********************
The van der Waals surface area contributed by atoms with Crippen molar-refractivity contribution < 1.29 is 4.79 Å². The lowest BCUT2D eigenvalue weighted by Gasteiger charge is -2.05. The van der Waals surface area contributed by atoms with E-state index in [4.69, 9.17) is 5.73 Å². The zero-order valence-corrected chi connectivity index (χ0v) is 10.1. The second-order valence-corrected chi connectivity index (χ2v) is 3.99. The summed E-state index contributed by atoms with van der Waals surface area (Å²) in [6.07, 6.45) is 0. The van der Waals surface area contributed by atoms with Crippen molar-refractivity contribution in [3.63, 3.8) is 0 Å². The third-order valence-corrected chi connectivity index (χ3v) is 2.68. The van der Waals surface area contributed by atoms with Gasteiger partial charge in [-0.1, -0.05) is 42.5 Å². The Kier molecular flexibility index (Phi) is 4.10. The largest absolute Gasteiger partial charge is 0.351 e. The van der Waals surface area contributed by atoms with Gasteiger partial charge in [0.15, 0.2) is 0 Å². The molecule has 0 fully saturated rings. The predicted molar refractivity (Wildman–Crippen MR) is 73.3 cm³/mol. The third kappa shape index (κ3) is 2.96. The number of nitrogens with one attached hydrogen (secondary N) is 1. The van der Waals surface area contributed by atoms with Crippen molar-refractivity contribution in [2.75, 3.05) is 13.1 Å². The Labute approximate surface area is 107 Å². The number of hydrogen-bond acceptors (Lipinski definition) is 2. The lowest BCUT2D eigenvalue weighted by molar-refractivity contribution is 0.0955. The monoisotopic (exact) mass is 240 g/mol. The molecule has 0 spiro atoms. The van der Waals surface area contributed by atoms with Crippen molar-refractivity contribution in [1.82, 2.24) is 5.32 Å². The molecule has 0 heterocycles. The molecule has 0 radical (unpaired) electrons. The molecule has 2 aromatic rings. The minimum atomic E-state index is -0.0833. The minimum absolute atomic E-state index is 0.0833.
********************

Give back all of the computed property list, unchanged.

The van der Waals surface area contributed by atoms with Crippen molar-refractivity contribution < 1.29 is 4.79 Å². The lowest BCUT2D eigenvalue weighted by Gasteiger charge is -2.05. The van der Waals surface area contributed by atoms with E-state index in [4.69, 9.17) is 5.73 Å². The zero-order valence-corrected chi connectivity index (χ0v) is 10.1. The second-order valence-corrected chi connectivity index (χ2v) is 3.99. The summed E-state index contributed by atoms with van der Waals surface area (Å²) in [6.07, 6.45) is 0. The van der Waals surface area contributed by atoms with Crippen molar-refractivity contribution in [3.63, 3.8) is 0 Å². The third-order valence-corrected chi connectivity index (χ3v) is 2.68. The van der Waals surface area contributed by atoms with Gasteiger partial charge in [-0.1, -0.05) is 42.5 Å². The Kier molecular flexibility index (Phi) is 4.10. The largest absolute Gasteiger partial charge is 0.351 e. The van der Waals surface area contributed by atoms with Gasteiger partial charge in [0.15, 0.2) is 0 Å². The molecule has 0 fully saturated rings. The predicted molar refractivity (Wildman–Crippen MR) is 73.3 cm³/mol. The third kappa shape index (κ3) is 2.96. The number of nitrogens with one attached hydrogen (secondary N) is 1. The van der Waals surface area contributed by atoms with Crippen molar-refractivity contribution in [2.75, 3.05) is 13.1 Å². The Labute approximate surface area is 107 Å². The number of hydrogen-bond acceptors (Lipinski definition) is 2. The lowest BCUT2D eigenvalue weighted by molar-refractivity contribution is 0.0955. The monoisotopic (exact) mass is 240 g/mol. The molecule has 0 spiro atoms. The van der Waals surface area contributed by atoms with Crippen molar-refractivity contribution in [1.82, 2.24) is 5.32 Å². The molecule has 0 heterocycles. The molecule has 0 radical (unpaired) electrons. The molecule has 2 aromatic rings. The minimum atomic E-state index is -0.0833. The minimum absolute atomic E-state index is 0.0833.